Like so much of western culture, football is very much about what is trendy.

Let's not forget that most owners and shareholders regard football as a commodity. To them, it is a product that they sell and this product must run with the trends in order to be successful.

Pinning the blame for a failing team almost entirely on the manager, and then sacking him, is one of these trends. It brings with it the excitement, the anticipation and the optimism that the next guy will be “the one”.

But this positivity, although temporarily refreshing, is superficial and it very rarely brings about real, sustained success – the very success shareholders strive for in order to reap even bigger financial rewards.

This course of action almost always sets a team back a number of years and it is something Tottenham have already found out before. Thank goodness Damien Comolli doesn't still work at the club because another debacle like the sacking of Martin Jol in 2007 would be catastrophic for them.

God forbid they buck the trend – like Arsenal have – and offer Andre Villas-Boas unequivocal support. Yet this is exactly what they should do. Didn't Spurs just enjoy their best ever start to a Premier League season?

At the same point last term, after 12 games, Tottenham had three fewer points than they have now, were 11 points behind league-leaders Manchester City, 10 behind the second-placed team and six points off fourth.

This season they are eight points from top, four from second and just two from fourth. Let's all use our brains, shall we?

Villas-Boas is still a very young, inexperienced manager by any sensible person's estimations and he is the only manager out of the top six clubs that finds himself in the situation that he does. This is also an entirely new situation for him too.

He inherited a team at Porto – one that would have done exceptionally well not to have been successful – and he inherited a team at Chelsea. He inherited Harry Redknapp's team at Tottenham and earned the club's highest ever points total in the Premier League, despite losing both Luka Modric and Rafael Van der Vaart.

Now he has lost Gareth Bale and he has six or seven new first-team players to integrate into a new club, new methods and a new ferociously competitive league. Let's not forget that Roberto Soldado, Erik Lamela, Christian Eriksen, Nacer Chadli, Etienne Capoue, Paulinho and Vlad Chiriches have never played in the Premier League before.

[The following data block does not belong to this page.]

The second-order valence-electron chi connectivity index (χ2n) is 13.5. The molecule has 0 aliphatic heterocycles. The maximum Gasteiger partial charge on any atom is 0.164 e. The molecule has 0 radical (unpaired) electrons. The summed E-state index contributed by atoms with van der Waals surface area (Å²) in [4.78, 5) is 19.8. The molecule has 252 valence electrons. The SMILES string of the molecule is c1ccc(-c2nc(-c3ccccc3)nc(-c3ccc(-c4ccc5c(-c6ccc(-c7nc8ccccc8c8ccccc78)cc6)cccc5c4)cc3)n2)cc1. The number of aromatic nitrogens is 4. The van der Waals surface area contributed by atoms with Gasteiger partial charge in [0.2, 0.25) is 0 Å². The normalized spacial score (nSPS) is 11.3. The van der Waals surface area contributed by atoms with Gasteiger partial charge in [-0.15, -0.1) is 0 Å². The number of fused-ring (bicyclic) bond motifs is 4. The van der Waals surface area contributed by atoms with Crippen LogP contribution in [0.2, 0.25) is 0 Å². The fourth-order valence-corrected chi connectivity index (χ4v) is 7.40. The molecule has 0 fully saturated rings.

Villas-Boas is the only manager in the top six with such a challenge on his hands. Yet Spurs have started better than the previous year under his leadership once again.

While many would argue that the likes of Sergio Aguero at Manchester City, Oscar at Chelsea or Mesut Ozil at Arsenal haven't needed time to settle, it's important to note that these players have been introduced into teams whose core is already established and experienced in the division.

Tottenham have lost the established core of experienced Premier League players that were successful under Redknapp and that lingered on with Villas-Boas last season. Bale, Scott Parker, Tom Huddlestone, Benoit Assou-Ekotto, Clint Dempsey, William Gallas and even Steven Caulker have all gone. Jermain Defoe can't get in the team and Mousa Dembele and Aaron Lennon have featured sparingly.

Inevitably then, when Spurs' new players have diminished self-belief they are looking around the pitch searching for a teammate who has some answers; someone else to draw confidence from, who knows that to do, who will galvanise and stir them.

But instead what they find are more players in the same situation, with the same bewildered faces. Like a group of fresh university students, the unfamiliarity either unites them or it sends them into isolation. It is up to Villas-Boas to prove he is the professor that can unite them like his reputation suggests.

Of course it will take time and patience from both the fans and those who are reportedly eyeing-up the trigger in the Tottenham boardroom, but what would also help is the galvanising influence of an experienced captain. These are the situations in which the likes of Michael Dawson and Jan Vertonghen need to prove their leadership skills – not just Villas-Boas.